The gamble paid off. Yes, it was one of the studio's biggest grossers.Yes, it won the Academy Award for Best Picture. More importantly, though, it was -- ahem, is -- an artistic triumph. It is as fine a comedy as it is a drama, as much a valentine to opulence as it is a defender of the working-class. When the wounded war vet Dr. Otternschlag claims that "nothing ever happens" at Grand Hotel, we feel sorry for him -- he does not see the romance and redemption, the crime and punishment, the sexy and saintly. Where else but the Grand Hotel would a dying accountant strike up a friendship with a debonair jewel thief? Where else would a stenographer and prima ballerina vie for that jewel thief's affections? Where else would a Dr. Otternschlag even be?

What's unusual about Grand Hotel is not that it won Best Picture, but that it was only nominated in that category. I suppose things would have been different were this not in the days of wacky nomination numbers: eight in Picture, three in the acting categories, four in writing, five in sound...and we were still five years away from supporting categories. Maybe the actors all canceled each other out, because I would say there are four deserving nominees: John and Lionel Barrymore, Greta Garbo, Joan Crawford. Director? Cinematography? Art Direction? SCREENPLAY? All, I'm sure, would have received nominations in a five-wide field. Alas.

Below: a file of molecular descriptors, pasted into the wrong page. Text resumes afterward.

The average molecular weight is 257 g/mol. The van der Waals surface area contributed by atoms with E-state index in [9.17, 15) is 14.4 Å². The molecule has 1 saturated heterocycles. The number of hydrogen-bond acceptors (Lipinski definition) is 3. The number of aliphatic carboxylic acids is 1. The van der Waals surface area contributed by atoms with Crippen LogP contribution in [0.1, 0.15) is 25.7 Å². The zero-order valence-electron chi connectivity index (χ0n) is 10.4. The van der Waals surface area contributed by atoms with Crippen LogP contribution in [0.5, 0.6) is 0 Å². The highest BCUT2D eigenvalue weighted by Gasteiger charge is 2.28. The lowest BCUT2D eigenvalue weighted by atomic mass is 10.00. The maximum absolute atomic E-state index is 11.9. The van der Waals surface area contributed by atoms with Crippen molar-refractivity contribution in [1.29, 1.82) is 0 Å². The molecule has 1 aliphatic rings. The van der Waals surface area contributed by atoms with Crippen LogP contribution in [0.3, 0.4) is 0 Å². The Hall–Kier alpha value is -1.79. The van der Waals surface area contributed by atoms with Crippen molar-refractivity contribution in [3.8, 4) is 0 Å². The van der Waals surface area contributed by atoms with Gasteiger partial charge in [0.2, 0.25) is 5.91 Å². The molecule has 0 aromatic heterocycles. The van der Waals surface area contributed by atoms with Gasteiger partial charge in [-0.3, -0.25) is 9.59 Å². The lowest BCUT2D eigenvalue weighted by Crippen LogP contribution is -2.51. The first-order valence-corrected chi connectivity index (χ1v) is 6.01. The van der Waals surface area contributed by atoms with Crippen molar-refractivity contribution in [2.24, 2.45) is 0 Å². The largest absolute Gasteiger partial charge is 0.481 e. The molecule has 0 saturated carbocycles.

Oh-ho, but if this was remade? You can bet there would be a hell of a campaign for the stars! A hell of a one! And the nominees could be (after the cut, of course):

Who is He: The harried porter of Grand Hotel. While having to cater to the whims of his guests, he is waiting for his wife to give birth to their firstborn child. Naturally, he sticks close to the phone, but duty calls -- often.